Antvorskov was the principal Scandinavian monastery of the Roman Catholic Order of Saint John of Jerusalem. In 1165, Valdemar the Great, who was himself an honorary Knight of St John, gave the Order land at Antvorskov. The monastery was constructed soon thereafter, during the time of Archbishop Eskil. The mother monastery, on Rhodes, and a monastery on Cyprus were built to house pilgrims to the Holy Land. Daughter houses such as Antvorskov were to forward any profits from properties to the monastery on Rhodes. Over time, however, especially after the collapse of Crusader kingdoms in Palestine, the Order focused more on helping local people, especially those suffering from leprosy, which was not uncommon in mediaeval Europe.
In the 13th and 14th centuries, the monastery became one of Denmark's major landowners. Many persons nearing death and seeking to withdraw from the world into a quasi-religious life donated some or all of their goods to the monastery. Many families seeking heavenly rest for their kinsmen donated property to buy prayers in perpetuity for those deceased relatives, or to buy burial places inside the abbey church.
Despite the vast landholdings attached to the monastery, the central government of the Order on Rhodes (and, later, on Malta) often scolded Antvorskov for failing to send the required excess to the mother house. In time, Antvorskov came to own farms and land all over Denmark and as far south as Rűgen, where a daughter abbey at Maschenholt was established in 1435.
After the Reformation, the monastery complex became a royal residence. Frederik II died at Antvorskov in 1588. Frederik IV's wife was created Countess of Antvorskov, but upon her death the properties reverted to the crown. In 1717, the abbey became for a while a staging location for the Danish army, housing troops.
The abbey church was reopened for services in 1722, but the new owner, Finance Minister Koes, ordered the church to be pulled down and the materials used to rebuild his manor at Falkenstein. In 1774, lands at Anvorskov were broken into nine large estates, which passed into the hands of local noble families. In 1799, State Minister Bruun bought the remaining estate, divided it into four parcels, and sold them off.
The remnants of the monastic complex crumbled, visited by Danes and others as a picturesque reminder of the distant past; in his autobiography, Hans Christian Andersen, for example, mentions excursions to the ruins of the monastery. But by 1816, the last of the ancient buildings stood in hopeless disrepair and were torn down.References:
Royal Palace of Naples was one of the four residences near Naples used by the Bourbon Kings during their rule of the Kingdom of the Two Sicilies (1734-1860): the others were the palaces of Caserta, Capodimonte overlooking Naples, and the third Portici, on the slopes of Vesuvius.
Construction on the present building was begun in the 17th century by the architect Domenico Fontana. Intended to house the King Philip III of Spain on a visit never fulfilled to this part of his kingdom, instead it initially housed the Viceroy Fernando Ruiz de Castro, count of Lemos. By 1616, the facade had been completed, and by 1620, the interior was frescoed by Battistello Caracciolo, Giovanni Balducci, and Belisario Corenzio. The decoration of the Royal Chapel of Assumption was not completed until 1644 by Antonio Picchiatti.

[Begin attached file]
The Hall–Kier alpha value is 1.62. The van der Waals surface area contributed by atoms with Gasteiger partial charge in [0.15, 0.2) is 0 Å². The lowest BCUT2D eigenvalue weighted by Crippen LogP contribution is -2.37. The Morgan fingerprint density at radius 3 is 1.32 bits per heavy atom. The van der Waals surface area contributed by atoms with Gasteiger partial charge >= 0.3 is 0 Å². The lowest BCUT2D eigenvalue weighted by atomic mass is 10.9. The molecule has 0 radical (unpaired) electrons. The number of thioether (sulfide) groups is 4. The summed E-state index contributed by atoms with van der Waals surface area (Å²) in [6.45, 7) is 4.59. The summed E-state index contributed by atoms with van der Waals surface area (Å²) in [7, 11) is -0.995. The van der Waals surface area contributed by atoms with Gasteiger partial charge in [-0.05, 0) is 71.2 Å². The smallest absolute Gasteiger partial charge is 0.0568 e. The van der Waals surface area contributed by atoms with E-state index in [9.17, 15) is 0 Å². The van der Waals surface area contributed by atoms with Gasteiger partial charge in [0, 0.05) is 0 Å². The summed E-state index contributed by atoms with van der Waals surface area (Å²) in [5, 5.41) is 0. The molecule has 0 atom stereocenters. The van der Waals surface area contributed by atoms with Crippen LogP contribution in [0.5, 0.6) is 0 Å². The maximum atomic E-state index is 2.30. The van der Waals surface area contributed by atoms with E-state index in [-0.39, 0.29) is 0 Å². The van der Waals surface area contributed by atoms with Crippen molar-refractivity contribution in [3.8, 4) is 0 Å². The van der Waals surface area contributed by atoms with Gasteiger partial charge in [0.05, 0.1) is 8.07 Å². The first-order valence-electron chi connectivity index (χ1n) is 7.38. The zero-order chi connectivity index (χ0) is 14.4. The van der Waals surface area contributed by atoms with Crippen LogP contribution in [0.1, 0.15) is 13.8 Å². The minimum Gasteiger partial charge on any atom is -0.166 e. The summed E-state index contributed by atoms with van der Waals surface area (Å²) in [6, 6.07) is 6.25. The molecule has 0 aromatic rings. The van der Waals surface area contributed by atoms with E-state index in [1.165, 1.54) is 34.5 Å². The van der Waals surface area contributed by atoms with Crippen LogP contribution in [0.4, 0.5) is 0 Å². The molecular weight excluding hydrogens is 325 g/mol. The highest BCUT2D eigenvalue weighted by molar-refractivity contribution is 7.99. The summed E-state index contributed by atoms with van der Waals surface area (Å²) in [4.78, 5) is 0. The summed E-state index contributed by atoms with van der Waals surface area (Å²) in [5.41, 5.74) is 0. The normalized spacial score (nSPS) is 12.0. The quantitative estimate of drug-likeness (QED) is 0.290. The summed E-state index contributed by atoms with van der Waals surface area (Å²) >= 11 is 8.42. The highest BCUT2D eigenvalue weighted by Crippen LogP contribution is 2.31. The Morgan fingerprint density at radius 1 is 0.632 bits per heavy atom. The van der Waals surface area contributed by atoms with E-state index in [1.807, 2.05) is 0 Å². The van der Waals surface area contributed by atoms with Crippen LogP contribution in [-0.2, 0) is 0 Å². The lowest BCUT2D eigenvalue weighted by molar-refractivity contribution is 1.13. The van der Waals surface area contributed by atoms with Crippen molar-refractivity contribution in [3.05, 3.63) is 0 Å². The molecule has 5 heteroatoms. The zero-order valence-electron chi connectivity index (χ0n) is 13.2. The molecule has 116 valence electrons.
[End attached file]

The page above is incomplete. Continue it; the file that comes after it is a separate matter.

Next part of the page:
In 1734, with the arrival of Charles III of Spain to Naples, the palace became the royal residence of the Bourbons. On the occasion of his marriage to Maria Amalia of Saxony in 1738, Francesco De Mura and Domenico Antonio Vaccaro helped remodel the interior. Further modernization took place under Ferdinand I of the Two Sicilies. In 1768, on the occasion of his marriage to Maria Carolina of Austria, under the direction of Ferdinando Fuga, the great hall was rebuilt and the court theater added. During the second half of the 18th century, a 'new wing' was added, which in 1927 became the Vittorio Emanuele III National Library. By the 18th century, the royal residence was moved to Reggia of Caserta, as that inland town was more defensible from naval assault, as well as more distant from the often-rebellious populace of Naples.
During the Napoleonic occupation the palace was enriched by Joachim Murat and his wife, Caroline Bonaparte, with Neoclassic decorations and furnishings. However, a fire in 1837 damaged many rooms, and required restoration from 1838 to 1858 under the direction of Gaetano Genovese. Further additions of a Party Wing and a Belvedere were made in this period. At the corner of the palace with San Carlo Theatre, a new facade was created that obscured the viceroyal palace of Pedro de Toledo.
In 1922, it was decided to transfer here the contents of the National Library. The transfer of library collections was made by 1925.
The library suffered from bombing during World War II and the subsequent military occupation of the building caused serious damage. Today, the palace and adjacent grounds house the famous Teatro San Carlo, the smaller Teatrino di Corte (recently restored), the Biblioteca Nazionale Vittorio Emanuele III, a museum, and offices, including those of the regional tourist board.